31 March 2009
Bag tax a step in the right direction
Plastic bags make up much less than 1 per cent of the waste going into landfills and many are re-used by householders. Their contribution to climate change is trivial.
So what's the big deal about the decision of The Warehouse to charge shoppers who want to use them? It may reduce visual pollution in public places, but it's hardly going to save the planet.
The answer is that a plastic bag tax is a baby step toward building public acceptance of green taxes as a tool for reducing our personal environmental footprints. No wonder The Warehouse move was welcomed by the government. Sooner or later it will be rolling out an emissions trading scheme (ETS) which in order to work needs to have a significant impact on household spending decisions.
While green taxes (and market-based cap and trade systems) have been a core tenet of Green politics for decades, there is limited public understanding or acceptance of them. Labour's inability to sell the ETS and unwillingness to make it fiscally neutral won't have helped.
Getting the public to think about environmental issues in a rational way is vital if there is to be any hope of getting the political mandate needed to deal with them ... a task complicated by the sloganeering that often substitutes for debate on environmental issues.
How many of us have the mantra on our emails "Please consider the environment before printing this message"? Never mind that most office paper comes from renewable plantations and if buried in a well-constructed landfill will be a carbon sink indefinitely.
Harvesting and replanting plantations, using the wood in buildings and burying wood and paper waste in landfills, is good for the environment. Yet it conflicts with the oft-heard message that trees need to be ‘saved' - a message that might make sense in those parts of the world where indigenous forests are being clear-felled, but make no sense whatsoever in New Zealand or anywhere else where forests are being managed sustainably.
Earlier this year, Wellington City Council proposed stopping its kerbside pick-ups of recyclables because it no longer had profitable outlets for the bottles, paper and plastics it collected. The decision has since been overturned, thanks to a ratepayer petition calling for continued recycling at ratepayer expense.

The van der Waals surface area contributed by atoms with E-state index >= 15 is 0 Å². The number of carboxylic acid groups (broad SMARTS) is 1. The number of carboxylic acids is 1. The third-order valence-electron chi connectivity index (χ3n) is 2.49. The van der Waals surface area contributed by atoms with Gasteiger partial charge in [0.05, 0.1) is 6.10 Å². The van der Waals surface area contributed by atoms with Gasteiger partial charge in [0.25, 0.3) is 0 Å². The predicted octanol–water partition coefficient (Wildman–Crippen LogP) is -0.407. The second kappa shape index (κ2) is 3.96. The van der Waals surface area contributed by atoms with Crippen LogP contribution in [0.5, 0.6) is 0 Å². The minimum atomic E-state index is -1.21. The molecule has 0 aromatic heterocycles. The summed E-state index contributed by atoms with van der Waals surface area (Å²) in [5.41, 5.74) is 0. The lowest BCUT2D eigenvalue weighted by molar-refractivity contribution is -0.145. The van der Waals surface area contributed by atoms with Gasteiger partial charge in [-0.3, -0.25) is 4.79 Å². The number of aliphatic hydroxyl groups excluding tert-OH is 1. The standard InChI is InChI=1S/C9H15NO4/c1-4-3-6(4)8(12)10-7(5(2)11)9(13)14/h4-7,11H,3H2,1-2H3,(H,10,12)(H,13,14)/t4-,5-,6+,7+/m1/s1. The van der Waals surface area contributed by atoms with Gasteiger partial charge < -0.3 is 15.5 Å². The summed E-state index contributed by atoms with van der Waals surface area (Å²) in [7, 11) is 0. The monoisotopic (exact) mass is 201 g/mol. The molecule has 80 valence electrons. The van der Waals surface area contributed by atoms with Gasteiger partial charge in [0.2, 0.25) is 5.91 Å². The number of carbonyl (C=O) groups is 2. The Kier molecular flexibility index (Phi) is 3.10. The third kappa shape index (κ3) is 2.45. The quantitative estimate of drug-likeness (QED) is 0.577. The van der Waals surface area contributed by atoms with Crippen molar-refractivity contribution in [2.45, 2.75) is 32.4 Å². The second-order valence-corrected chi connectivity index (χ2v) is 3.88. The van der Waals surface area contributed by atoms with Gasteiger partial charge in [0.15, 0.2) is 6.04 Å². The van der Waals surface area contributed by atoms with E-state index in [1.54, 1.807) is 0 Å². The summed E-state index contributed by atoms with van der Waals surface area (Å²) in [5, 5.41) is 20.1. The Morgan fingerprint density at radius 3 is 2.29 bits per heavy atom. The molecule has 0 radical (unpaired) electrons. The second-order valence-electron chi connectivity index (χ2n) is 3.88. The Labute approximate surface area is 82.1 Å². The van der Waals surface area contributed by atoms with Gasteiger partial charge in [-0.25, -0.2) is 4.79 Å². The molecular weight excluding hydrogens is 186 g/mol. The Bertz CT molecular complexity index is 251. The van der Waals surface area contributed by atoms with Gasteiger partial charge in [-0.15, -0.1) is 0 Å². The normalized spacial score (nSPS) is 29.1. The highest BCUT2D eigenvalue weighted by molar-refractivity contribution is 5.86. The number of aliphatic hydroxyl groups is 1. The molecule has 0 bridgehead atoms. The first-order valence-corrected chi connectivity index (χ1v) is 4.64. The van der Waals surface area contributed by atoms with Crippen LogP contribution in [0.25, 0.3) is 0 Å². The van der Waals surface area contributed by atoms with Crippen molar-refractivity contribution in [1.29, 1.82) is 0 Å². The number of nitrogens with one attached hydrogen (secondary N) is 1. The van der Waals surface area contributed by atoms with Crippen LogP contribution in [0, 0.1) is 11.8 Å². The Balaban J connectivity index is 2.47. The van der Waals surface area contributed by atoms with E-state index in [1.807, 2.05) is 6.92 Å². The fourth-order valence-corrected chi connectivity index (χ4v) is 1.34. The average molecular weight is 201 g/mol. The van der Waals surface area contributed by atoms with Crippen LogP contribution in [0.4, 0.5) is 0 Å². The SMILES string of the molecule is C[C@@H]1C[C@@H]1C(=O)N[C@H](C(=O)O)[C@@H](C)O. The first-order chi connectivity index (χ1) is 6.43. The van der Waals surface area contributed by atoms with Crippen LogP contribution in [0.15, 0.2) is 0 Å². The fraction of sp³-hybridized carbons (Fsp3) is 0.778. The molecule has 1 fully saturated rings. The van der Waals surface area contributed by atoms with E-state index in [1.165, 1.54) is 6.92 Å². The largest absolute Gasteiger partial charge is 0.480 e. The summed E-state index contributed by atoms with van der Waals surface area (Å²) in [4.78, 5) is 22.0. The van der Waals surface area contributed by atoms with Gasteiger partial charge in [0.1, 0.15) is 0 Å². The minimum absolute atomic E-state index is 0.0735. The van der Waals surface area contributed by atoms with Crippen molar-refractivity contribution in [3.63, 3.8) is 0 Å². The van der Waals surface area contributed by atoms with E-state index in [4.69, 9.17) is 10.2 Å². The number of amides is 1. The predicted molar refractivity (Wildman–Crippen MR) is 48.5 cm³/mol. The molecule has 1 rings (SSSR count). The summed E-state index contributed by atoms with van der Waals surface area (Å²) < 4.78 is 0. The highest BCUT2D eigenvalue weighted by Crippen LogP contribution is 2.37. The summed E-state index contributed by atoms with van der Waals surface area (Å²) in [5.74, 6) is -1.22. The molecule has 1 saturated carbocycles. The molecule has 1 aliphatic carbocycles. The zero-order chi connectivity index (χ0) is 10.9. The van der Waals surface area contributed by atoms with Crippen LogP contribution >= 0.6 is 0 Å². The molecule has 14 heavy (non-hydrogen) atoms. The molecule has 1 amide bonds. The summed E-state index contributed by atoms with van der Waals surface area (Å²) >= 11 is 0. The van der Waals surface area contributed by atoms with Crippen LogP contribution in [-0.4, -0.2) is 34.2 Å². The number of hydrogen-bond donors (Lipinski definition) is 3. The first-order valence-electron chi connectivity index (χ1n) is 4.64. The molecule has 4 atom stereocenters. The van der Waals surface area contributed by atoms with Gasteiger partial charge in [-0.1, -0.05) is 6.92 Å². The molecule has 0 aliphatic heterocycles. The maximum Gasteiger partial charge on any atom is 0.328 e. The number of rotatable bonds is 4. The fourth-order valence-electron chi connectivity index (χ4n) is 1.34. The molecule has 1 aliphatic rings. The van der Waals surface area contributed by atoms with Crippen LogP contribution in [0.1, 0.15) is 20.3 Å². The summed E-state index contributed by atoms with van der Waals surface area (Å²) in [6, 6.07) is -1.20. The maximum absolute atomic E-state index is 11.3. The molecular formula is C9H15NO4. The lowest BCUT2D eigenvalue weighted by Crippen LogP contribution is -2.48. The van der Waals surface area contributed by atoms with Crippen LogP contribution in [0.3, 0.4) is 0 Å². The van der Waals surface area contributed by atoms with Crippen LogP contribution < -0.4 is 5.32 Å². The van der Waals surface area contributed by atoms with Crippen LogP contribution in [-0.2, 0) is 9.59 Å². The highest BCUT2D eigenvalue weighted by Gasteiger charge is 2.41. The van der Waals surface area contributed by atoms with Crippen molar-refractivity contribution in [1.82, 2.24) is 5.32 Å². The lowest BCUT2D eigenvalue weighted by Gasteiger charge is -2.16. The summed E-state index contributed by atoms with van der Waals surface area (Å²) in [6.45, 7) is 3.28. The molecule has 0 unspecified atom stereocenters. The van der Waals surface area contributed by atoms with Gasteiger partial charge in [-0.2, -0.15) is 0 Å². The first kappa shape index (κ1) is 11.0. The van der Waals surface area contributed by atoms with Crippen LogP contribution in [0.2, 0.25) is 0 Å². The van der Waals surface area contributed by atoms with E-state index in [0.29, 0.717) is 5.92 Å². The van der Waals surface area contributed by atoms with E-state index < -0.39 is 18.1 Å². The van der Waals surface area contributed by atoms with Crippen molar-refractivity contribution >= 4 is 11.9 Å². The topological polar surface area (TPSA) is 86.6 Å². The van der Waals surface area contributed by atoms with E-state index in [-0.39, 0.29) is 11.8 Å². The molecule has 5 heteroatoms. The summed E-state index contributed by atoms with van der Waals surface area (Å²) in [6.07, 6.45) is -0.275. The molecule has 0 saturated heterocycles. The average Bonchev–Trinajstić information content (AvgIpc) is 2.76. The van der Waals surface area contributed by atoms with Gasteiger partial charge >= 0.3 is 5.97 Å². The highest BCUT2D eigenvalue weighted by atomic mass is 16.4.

The council obviously wished to keep rate increases to a minimum, but making money from recyclables should have been near the bottom of the list of priorities for a city that prides itself on its environmental integrity. Especially since the end market for the recyclables was China, where disposal was anything but environmentally friendly.
There's a strong environmental case for processing and disposing of waste closer to home, where this is practical. Newspapers and cardboard may make their best contribution to the environment at the bottom of a landfill in one of Wellington's innumerable gullies. Crushed glass could be used to supplement aggregate in road building and replacement.
With some exceptions, used plastic packaging defies economically and environmentally sustainable recycling solutions. Instead of using yet more fossil fuel to ship it overseas to an uncertain fate, compacting and burying it as a source of hydrocarbons for future oil-starved generations may be the most rational response.
Longer-term, it would be best to minimise the use of plastics in packaging in the first place. There are many cellulose based alternatives. But because so much of what we buy comes from overseas, to be truly meaningful this would take international agreement.
In the meantime, anything that gets the public thinking about how to make their everyday world a little greener won't go amiss. The decision of The Warehouse to charge for plastic bags and Borders to do away with them entirely are important first steps.
What next? Cellophane bags for fruit and pick-and-mix and brown paper bags at the checkout? It can't be too hard.
In a nation that hates its government behaving like a nanny, environmentally-aware businesses have a particularly important role to play.
- Trevor Walton